Have you tried this with any customers yet?
Seton Hall University was running a social media campaign to bring in more students. And we were able to show them that most respondents were coming back through those links through two zip codes: One was South Orange, New Jersey, where the college was located, and one was a commuter town nearby. If you wanted to target the people who already know about the college, you’re doing a great job. But if you wanted to target students from overseas or from other states, you’re doing a lousy job. We were able to give them those metrics and they were able to shift their campaign and attract more students from a wider range of places. The main problem is to know how well your campaign is working, and having the data to prove it one way or the other, and help you tune it.
Companies are always struggling with things like inventory and distribution and logistics, how much stuff to have on hand to meet anticipated demand and so on. Can this sort of thing help on the back end too? If you market too well, you might find you don’t have enough of the item you’re promoting, for instance.
One element of people’s frustration is when you get an offer and you go to buy it and it’s not there. The customer walks away unhappy, and the company has wasted money marketing to you. You may end up going to a competitor. It’s a triple-whammy. So now we say, let’s find some visibility into the supply chain. We don’t manage the supply chain, but we can see what’s in it, so you know what’s in stock, where it’s in stock, down to what truck it’s on and where it’s going, so you can be sure you have the inventory when people go to buy it. We did this with Crocs, the rubber shoes. They sell through small mom-and-pop shops, but also through major retailers like Nordstrom and Macy’s, and also online and through their own stores. People were ordering through all these different means, and they were having stock-outs. People would order and it wouldn’t be available. We acquired a company called Sterling Commerce that gives complete visibility into the inventory no matter where it is in the supply chain, and render that through each of those channels. We helped them to virtually eliminate stock-outs for Crocs.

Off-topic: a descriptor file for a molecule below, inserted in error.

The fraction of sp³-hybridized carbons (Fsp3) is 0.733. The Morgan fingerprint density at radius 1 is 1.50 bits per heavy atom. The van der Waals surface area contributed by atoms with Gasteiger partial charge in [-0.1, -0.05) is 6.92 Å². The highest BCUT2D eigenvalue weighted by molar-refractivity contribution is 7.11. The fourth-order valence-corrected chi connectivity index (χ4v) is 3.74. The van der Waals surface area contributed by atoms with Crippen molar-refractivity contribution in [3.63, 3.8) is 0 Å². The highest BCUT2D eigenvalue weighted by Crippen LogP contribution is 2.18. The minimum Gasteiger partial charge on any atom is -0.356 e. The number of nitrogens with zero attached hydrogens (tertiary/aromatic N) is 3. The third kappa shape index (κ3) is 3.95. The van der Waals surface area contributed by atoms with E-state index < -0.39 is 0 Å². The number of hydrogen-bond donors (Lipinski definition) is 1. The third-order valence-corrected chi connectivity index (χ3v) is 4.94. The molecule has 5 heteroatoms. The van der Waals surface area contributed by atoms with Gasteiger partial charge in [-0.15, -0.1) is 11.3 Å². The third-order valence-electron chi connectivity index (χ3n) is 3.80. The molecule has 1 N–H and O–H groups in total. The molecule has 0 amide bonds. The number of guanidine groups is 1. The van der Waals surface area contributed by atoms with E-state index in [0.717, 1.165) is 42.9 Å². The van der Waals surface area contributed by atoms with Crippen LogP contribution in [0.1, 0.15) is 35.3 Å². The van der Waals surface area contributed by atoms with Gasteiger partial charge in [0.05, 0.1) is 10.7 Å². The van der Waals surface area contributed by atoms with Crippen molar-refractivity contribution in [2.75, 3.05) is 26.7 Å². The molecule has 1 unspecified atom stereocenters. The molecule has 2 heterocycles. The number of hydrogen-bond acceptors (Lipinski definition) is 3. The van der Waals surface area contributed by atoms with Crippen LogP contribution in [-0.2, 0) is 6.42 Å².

But in this case you don’t help manage the supply chain specifically?
No. But we integrate with all the supply-chain systems out there. We have a view that you shouldn’t have to rip and replace everything you already have to get this benefit. You shouldn’t have go through a five-year ERP or supply-chain rollout to benefit from smarter commerce. You should be able to work with what you already have.
What other areas of commerce do you touch?
Companies often sell through a series and partners, and generally you want to get those partners up and running and selling your product as quickly as possible. If you’ve got a hot item, you’re looking for new partners to fulfill the sales need. That’s another thing that Sterling helps with. We worked with a big transportation company, CSX Transportation — they used this to reduce the time it takes to on-board a partner from two days to 10 minutes. You can easily see the benefit of that.
Image via IBM’s Flickr feed.